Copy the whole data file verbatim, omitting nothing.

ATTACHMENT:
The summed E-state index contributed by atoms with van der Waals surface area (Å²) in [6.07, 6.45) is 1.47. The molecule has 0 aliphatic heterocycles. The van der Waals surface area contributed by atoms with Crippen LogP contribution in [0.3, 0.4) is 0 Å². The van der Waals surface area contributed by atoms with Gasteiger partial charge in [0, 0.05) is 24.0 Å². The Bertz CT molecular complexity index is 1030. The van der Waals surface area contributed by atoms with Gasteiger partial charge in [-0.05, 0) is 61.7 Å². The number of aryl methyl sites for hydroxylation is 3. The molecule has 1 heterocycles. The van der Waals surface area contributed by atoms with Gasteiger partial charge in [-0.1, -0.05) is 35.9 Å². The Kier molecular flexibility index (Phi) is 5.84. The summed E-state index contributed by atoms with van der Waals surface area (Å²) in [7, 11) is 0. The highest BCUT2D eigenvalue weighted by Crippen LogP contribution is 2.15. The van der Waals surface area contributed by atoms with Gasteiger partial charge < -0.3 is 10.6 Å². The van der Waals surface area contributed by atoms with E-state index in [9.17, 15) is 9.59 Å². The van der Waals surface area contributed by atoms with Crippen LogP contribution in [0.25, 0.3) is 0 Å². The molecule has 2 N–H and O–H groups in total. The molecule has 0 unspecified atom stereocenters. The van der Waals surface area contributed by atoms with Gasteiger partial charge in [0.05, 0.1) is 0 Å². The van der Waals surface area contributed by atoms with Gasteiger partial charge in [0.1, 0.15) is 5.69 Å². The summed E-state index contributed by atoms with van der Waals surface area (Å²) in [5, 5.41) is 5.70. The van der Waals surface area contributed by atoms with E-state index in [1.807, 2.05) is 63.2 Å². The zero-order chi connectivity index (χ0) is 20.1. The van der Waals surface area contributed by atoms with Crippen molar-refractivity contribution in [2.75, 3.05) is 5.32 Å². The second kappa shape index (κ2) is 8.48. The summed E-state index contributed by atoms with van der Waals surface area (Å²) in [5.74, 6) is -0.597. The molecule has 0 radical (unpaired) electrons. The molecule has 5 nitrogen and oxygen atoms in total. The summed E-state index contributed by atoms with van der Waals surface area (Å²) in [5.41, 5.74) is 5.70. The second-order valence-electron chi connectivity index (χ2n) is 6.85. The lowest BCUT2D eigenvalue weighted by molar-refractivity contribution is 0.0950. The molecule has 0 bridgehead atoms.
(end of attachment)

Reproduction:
The summed E-state index contributed by atoms with van der Waals surface area (Å²) in [6.07, 6.45) is 1.47. The molecule has 0 aliphatic heterocycles. The van der Waals surface area contributed by atoms with Crippen LogP contribution in [0.3, 0.4) is 0 Å². The van der Waals surface area contributed by atoms with Gasteiger partial charge in [0, 0.05) is 24.0 Å². The Bertz CT molecular complexity index is 1030. The van der Waals surface area contributed by atoms with Gasteiger partial charge in [-0.05, 0) is 61.7 Å². The number of aryl methyl sites for hydroxylation is 3. The molecule has 1 heterocycles. The van der Waals surface area contributed by atoms with Gasteiger partial charge in [-0.1, -0.05) is 35.9 Å². The Kier molecular flexibility index (Phi) is 5.84. The summed E-state index contributed by atoms with van der Waals surface area (Å²) in [7, 11) is 0. The highest BCUT2D eigenvalue weighted by Crippen LogP contribution is 2.15. The van der Waals surface area contributed by atoms with Gasteiger partial charge < -0.3 is 10.6 Å². The van der Waals surface area contributed by atoms with E-state index in [9.17, 15) is 9.59 Å². The van der Waals surface area contributed by atoms with Crippen LogP contribution in [0.25, 0.3) is 0 Å². The molecule has 2 N–H and O–H groups in total. The molecule has 0 unspecified atom stereocenters. The van der Waals surface area contributed by atoms with Gasteiger partial charge in [0.05, 0.1) is 0 Å². The van der Waals surface area contributed by atoms with Gasteiger partial charge in [0.1, 0.15) is 5.69 Å². The summed E-state index contributed by atoms with van der Waals surface area (Å²) in [5, 5.41) is 5.70. The van der Waals surface area contributed by atoms with E-state index in [1.807, 2.05) is 63.2 Å². The zero-order chi connectivity index (χ0) is 20.1. The van der Waals surface area contributed by atoms with Crippen molar-refractivity contribution in [2.75, 3.05) is 5.32 Å². The second kappa shape index (κ2) is 8.48. The summed E-state index contributed by atoms with van der Waals surface area (Å²) in [5.74, 6) is -0.597. The molecule has 0 radical (unpaired) electrons. The molecule has 5 nitrogen and oxygen atoms in total. The summed E-state index contributed by atoms with van der Waals surface area (Å²) in [5.41, 5.74) is 5.70. The second-order valence-electron chi connectivity index (χ2n) is 6.85. The lowest BCUT2D eigenvalue weighted by molar-refractivity contribution is 0.0950. The molecule has 0 bridgehead atoms.